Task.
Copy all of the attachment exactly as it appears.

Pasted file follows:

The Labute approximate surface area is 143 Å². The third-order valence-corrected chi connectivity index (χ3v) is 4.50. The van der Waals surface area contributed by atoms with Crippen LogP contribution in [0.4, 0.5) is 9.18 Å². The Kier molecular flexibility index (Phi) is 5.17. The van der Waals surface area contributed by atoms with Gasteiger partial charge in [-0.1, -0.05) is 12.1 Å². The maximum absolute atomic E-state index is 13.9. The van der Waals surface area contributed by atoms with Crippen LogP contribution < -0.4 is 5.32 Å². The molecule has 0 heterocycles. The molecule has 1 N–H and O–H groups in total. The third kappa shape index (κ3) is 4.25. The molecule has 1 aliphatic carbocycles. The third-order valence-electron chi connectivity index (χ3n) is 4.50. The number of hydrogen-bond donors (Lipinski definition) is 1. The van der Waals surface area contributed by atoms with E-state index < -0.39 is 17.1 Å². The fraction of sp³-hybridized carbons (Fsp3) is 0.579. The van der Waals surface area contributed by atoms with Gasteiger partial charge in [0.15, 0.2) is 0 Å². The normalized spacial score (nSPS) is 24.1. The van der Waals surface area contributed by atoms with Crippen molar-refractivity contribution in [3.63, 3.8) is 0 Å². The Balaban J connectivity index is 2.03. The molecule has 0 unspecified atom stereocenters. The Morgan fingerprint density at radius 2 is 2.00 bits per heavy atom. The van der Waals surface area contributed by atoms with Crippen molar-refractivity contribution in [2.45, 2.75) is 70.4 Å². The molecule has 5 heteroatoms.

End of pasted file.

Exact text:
The Labute approximate surface area is 143 Å². The third-order valence-corrected chi connectivity index (χ3v) is 4.50. The van der Waals surface area contributed by atoms with Crippen LogP contribution in [0.4, 0.5) is 9.18 Å². The Kier molecular flexibility index (Phi) is 5.17. The van der Waals surface area contributed by atoms with Gasteiger partial charge in [-0.1, -0.05) is 12.1 Å². The maximum absolute atomic E-state index is 13.9. The van der Waals surface area contributed by atoms with Crippen LogP contribution < -0.4 is 5.32 Å². The molecule has 0 heterocycles. The molecule has 1 N–H and O–H groups in total. The third kappa shape index (κ3) is 4.25. The molecule has 1 aliphatic carbocycles. The third-order valence-electron chi connectivity index (χ3n) is 4.50. The number of hydrogen-bond donors (Lipinski definition) is 1. The van der Waals surface area contributed by atoms with E-state index < -0.39 is 17.1 Å². The fraction of sp³-hybridized carbons (Fsp3) is 0.579. The van der Waals surface area contributed by atoms with Gasteiger partial charge in [0.15, 0.2) is 0 Å². The normalized spacial score (nSPS) is 24.1. The van der Waals surface area contributed by atoms with Crippen molar-refractivity contribution in [3.63, 3.8) is 0 Å². The Balaban J connectivity index is 2.03. The molecule has 0 unspecified atom stereocenters. The Morgan fingerprint density at radius 2 is 2.00 bits per heavy atom. The van der Waals surface area contributed by atoms with Crippen molar-refractivity contribution in [2.45, 2.75) is 70.4 Å². The molecule has 5 heteroatoms.